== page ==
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Saturday, December 8, 2012

Legal Issues for Family Caregivers

by Susan M. Graham, CELA, Senior Edge Legal, Boise, Idaho

 

         There are two phases of legal planning for caregiver:  how to protect the independence, assets and family  of the person needing care in the good days and during the time of needing help due to mental or physical incapacity.   The best planning provides maximum personal independence, protection of assets and protection of other family members.

         The following are some legal techniques that help accomplish planning goals.

Phase One:  The Good Days (or mostly good days).  This phase assumes that the person creating a plan is competent.  That means they are mentally and physically able to contract.

         •  Sign a Financial Power of Attorney.  This gives the persons listed the right to do modest financial business on behalf of the person who signs the documents.

         •  Sign a Health Power of Attorney and Living Will.  This document provides for the persons who can make health decisions with the treating health professionals, and also allows for an election of the type of care to be provided when death is near. 

         •  Sign a Last Will and Testament.  This document will indicate who is in charge of the finances after death and who is to receive the decedent’s property.

         •  If a caregiver spouse or the person being cared for is a Veteran, contact the Veteran’s administration or an attorney accredited with the Veteran’s Administration to see what benefits are available to help pay for caregivers.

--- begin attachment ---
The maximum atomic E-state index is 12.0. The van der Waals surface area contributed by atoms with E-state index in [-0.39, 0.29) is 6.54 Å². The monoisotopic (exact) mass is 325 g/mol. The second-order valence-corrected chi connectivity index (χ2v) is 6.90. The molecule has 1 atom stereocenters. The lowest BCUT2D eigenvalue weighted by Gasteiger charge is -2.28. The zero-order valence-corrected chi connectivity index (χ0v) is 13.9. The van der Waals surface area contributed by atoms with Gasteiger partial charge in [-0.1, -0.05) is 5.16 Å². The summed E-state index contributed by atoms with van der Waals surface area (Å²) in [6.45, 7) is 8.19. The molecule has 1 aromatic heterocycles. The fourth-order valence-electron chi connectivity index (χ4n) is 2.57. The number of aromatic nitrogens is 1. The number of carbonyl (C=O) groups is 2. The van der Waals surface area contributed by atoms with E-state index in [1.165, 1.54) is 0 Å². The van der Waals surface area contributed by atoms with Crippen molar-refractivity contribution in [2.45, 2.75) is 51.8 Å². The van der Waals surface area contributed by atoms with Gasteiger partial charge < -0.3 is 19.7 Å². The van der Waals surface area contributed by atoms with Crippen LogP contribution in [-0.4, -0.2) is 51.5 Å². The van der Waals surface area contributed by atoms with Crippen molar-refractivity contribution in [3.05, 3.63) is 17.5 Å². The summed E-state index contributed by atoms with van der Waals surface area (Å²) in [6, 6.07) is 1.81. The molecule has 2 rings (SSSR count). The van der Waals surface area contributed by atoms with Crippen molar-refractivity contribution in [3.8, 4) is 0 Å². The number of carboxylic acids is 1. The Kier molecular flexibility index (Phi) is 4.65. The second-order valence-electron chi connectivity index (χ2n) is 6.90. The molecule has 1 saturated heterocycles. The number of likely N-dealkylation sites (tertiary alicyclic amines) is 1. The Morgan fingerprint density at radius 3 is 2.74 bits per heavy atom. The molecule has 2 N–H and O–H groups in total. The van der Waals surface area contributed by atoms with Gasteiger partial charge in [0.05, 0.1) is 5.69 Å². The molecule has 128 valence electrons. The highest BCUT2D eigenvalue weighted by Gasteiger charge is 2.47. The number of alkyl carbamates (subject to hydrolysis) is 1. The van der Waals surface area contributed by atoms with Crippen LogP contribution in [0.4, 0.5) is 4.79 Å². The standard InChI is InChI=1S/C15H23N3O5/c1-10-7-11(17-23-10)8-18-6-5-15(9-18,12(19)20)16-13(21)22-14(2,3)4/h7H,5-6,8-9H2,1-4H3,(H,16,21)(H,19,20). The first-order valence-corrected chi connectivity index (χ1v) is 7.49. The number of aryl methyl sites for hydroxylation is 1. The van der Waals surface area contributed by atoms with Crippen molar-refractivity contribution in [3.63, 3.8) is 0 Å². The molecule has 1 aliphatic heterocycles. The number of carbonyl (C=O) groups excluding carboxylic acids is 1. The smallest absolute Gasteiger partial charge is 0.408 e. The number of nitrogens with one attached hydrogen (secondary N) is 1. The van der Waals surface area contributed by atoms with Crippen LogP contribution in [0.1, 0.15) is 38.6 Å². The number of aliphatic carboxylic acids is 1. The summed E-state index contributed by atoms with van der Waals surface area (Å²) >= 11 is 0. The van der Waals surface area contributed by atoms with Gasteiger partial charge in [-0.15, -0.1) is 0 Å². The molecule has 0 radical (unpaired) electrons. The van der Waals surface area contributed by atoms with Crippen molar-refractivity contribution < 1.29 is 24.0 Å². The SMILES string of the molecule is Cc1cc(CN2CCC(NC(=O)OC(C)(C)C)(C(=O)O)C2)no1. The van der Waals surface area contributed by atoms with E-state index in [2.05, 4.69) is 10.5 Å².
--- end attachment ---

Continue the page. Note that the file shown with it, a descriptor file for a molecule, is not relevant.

If one of the planning goals includes protecting assets for the person being cared for, as well as their spouse or the family, there are more complex legal plans that can help.

                  •  Have the individual requiring care sign a revocable trust, providing for others to manage finances and make health decisions.  This trust also covers who is to receive that individual’s assets when they die.

                  •  For a married person, often the healthy, caregiver spouse, can sign a Last Will and Testament, that provides if the healthy spouse dies first, the deceased spouse’s share of the family assets will be set aside for the benefit of the ill spouse, in a manner that provides continued support but will not interfere with the ability to receive government benefits.

                 •  Single and married people can protect substantial assets if they have the ability to pay their expenses for at least five years. 

Phase Two:  The Bad Days – Incompetency.  At this time the individual being cared for lacks the mental or physical capacity to contract and, therefore, cannot sign legal documents.

         •  It may be possible for the incompetent person’s agents on the financial power of attorney and health power of attorney and the Trustee of a revocable trust to work with those documents without the need for a court order.

         •  If there is no financial power of attorney and no health power of attorney, it may be necessary to file papers in the local Court to ask that someone be appointed as Conservator and Guardian for the incapacited person in order to give someone the legal right to make financial and health decisions for the vulnerable person.  The Conservator makes financial decisions, and the Guardian makes the health and housing decisions.  The Conservator and Guardian are often the same person.  It is necessary to use an attorney to help with this process.

         •  The caregiver needs to consider how to pay for the care required. 


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